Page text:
On Monday 30 January, The Hague Institute for Global Justice co-organized with the Department of European and International Affairs of the Dutch Ministry of Security and Justice and colleagues at other institutes an invitation-only conference on “Rule of Law Capacity-Building; Ideals and Interests”. The Institute had the pleasure of selecting panel speakers; organizing the breakout session, entitled “International Crimes: Fact-Finding and Fostering a Rule of Law Culture”; and contributing to concrete conclusions of this conference.
During the opening panel, a representative of our partner organization, Ms. Maria-Anna van Dijk from ABN AMRO bank explained the relevance, goals and concrete actions of our anti-human trafficking public-private partnership. She paid special attention to cross-learning between the public and private sector and experimenting with methods to jointly enhance financial investigations and responsible supply chain management.
The main theme of the two well-attended breakout sessions, which the Institute was honored to design and deliver, was accountability for international crimes. Exemplified by an incident, Dr. Wim Heijnen, Head of Medical Forensics at the Netherlands Forensic Institute zoomed in on the importance of learning from complex international inquiries, for which he used our joint project “From Fact-Finding to Evidence” as an example. By focusing on our combined efforts in Lebanon, Doris Eerhart, Senior International Forensic Advisor at the Netherlands Forensic Institute, stressed the importance of connecting forensics to fostering a rule of law culture, and explained our cooperation under “Fact-finding in Lebanon”.
The lively debates during the two similar breakout sessions resulted in several conclusions which were at the heart of the final panel discussion, during which Judge Orie from the International Criminal Tribunal for the Former Yugoslavia participated on our request. Honoring the theme of the conference, these conclusions entailed that rule of law capacity-building does not always have to be in the interest of the Netherlands, but for international crimes they certainly are. International crimes can occur anywhere and at any time, and therefore experts have to acquire and maintain the relevant expertise and experience. As the host country of several important courts and tribunals, the Netherlands is in a unique position to gain such knowledge and improve upon it. As a conclusion about the best possible approach to ensuring accountability for international crimes, the participants agreed that efforts should go beyond traditional measures such as strengthening institutions, drafting laws and training individuals. Rather, the focus should be on fostering a rule of law culture in which most people accept, internalize and act in accordance with rule of law principles.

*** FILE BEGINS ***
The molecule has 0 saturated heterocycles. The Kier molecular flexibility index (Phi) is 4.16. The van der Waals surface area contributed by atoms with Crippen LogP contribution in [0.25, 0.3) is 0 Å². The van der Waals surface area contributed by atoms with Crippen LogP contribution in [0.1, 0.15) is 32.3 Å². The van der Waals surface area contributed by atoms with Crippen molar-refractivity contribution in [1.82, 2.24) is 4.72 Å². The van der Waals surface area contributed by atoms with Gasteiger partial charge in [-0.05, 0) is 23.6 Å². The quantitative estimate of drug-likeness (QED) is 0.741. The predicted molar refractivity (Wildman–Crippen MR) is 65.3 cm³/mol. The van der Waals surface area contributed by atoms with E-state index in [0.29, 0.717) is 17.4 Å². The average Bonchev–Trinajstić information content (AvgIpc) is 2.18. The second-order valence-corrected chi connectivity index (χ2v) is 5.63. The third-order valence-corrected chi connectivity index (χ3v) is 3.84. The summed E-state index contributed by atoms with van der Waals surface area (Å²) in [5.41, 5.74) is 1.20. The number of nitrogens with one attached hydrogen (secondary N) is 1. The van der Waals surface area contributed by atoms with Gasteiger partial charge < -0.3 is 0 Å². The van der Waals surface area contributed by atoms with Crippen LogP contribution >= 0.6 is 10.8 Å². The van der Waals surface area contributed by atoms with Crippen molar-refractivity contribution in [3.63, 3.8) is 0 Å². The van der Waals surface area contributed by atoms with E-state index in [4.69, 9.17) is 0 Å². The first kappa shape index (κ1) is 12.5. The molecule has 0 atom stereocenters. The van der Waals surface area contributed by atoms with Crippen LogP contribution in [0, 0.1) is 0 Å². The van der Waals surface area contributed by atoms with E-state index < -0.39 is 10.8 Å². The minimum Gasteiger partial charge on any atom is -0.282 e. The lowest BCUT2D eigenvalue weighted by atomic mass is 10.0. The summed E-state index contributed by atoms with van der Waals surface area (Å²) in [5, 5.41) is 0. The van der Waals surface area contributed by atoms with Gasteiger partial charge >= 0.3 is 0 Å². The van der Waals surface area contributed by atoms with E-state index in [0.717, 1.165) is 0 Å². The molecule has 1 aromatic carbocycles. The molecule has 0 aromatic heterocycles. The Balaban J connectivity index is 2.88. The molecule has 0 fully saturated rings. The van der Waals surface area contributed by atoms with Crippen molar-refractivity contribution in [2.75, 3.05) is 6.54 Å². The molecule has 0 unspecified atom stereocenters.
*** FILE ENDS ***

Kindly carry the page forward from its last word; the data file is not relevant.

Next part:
Together with the Ministry of Security and Justice, The Hague Institute is committed to ensuring that these conclusions will be operationalized, by ensuring accountability for international and transnational crimes such as during our forthcoming breakout session at the invitation-only Future Force Conference on 10 February 2017, which we are honored to organize with the Ministry of Defence of the Netherlands. Also, we continue to work on rule of law capacity-building efforts such as The Hague Approach, which featured during the Centenary Celebrations of the Peace Palace on 28 August 2013; Fact-finding in Lebanon; From Fact-Finding to Evidence; and our Anti-human trafficking Public-Private Partnership.